Remember, improv is not random and I'm not writing about the "cut out pieces of fabric, throw them at the design wall and see what sticks" school of socalled improv. Or even the "put one interesting shape up and then let it tell you what it needs" idea. My thrown fabric never seems to stick to the wall in very interesting ways at all...usually just sort of droops and sadly falls off with a sigh.....even if I do get something sewn together its thoughtless origins are far too evident!
And I've never had a piece of fabric "talk to me". Even though I've heard both painters and writers say "oh the characters/painting takes over and tells me what to do", I've never had orders from my quilts....even for a nice cuppa tea! Or a gin and tonic, come to that....be very interesting though if they did!! Might cheer them up a bit!
No, real improv is not like that at all. In fact it probably began seriously in classical music times. In the 17th and 18th centuries musicians were expected to be able to take a simple theme and then, off the top of their heads (and years of vast experience with harmony, counterpoint and so on) develop that theme in many different ways.
In a article in Clavier Companion (a magazine for music teachers), about improvisation in playing the blues, the music writer Bradley Sowash describes how first of all you take a simple melody and add in the "blue" notes (generally speaking a note that is unexpectedly flat, a minor instead of a major interval). You accompany, or back, that melodywith any one of several sequences of related chords (as in the "Blues Box - the numbers relate to specific chords in the key (or colors!) you are working in) for the accompaniment (or background).
First you play it straight....then you vary it.
So that we can see, that he's suggesting simple variations on both the foreground (melody) or subject of the piece: do it straight, do it backwards, turn it inside out...and at the same time the background can vary too.
Composers like Bach and Beethoven and Mozart of course would be very familiar with this - though probably without the unexpected "blue" notes!! They could take the same subject and create 20 or 30 variations on it: straight forward, then perhaps a different key (color), or a different pitch (size), then backwards, inside out, upside down, with ornaments, with different ornaments, spaced out with something in between etc etc .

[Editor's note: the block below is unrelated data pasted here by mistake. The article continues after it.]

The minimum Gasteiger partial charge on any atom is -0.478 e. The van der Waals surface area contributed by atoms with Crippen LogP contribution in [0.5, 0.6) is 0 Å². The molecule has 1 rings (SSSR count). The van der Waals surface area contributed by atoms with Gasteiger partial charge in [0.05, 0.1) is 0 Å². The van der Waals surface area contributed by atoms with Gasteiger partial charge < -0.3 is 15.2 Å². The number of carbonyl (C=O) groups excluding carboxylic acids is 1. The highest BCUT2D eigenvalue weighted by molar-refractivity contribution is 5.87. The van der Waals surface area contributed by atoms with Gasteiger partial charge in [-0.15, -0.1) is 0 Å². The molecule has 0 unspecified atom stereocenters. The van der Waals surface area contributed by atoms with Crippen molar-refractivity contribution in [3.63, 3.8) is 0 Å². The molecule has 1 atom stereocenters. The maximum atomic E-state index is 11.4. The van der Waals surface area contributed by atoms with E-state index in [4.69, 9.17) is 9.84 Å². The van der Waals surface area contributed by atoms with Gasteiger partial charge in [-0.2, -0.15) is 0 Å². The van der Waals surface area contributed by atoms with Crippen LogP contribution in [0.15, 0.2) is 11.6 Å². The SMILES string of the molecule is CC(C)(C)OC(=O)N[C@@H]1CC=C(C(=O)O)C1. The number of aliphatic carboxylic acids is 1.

Now with quilts, one can carry out such improvisations within one piece - like in this quilt I made many years ago:
Or you can create a series of quilts changing the "melody" (your subject) in many ways, but making sure the whole series hangs together.
(And, by the way, I've a new class starting Sept 2 at academyofquilting.com
entitled Working In Series that describes just why and how you can do this.)
To improvise with fabric: you set up your basic parameters, you decide on the background "chords" ( size of quilt, type of background piecing etc), you pick your subject and then consider all the possible ways you can change it. You are freewheeling in a sense, but within fairly strict limits.
Why strict limits? why not just hit the piano keys at random? or cut and place the patches of fabric at random? Firstly, the individual pieces would have no cohesiveness, no clear structure, no unity - it would be merely a collection of notes, or objects! I did once write a blog about the ugliest piano piece in the world - a computer generated "composition" that uses all 88 notes on the piano - just once! and it sounds bizarre, disconnected, awkward and is very hard to listen to! You don't what to make quilts like that!
Secondly, if it were several quilts, all unrelated, it would simply not be a series!
Well, after a nice cuppa tea, I'd best get back to my notes!
If you have been, thanks for reading...
Do email me (there's a link up on the side bar) if you have any questions...or write a comment! I love comments... Elizabeth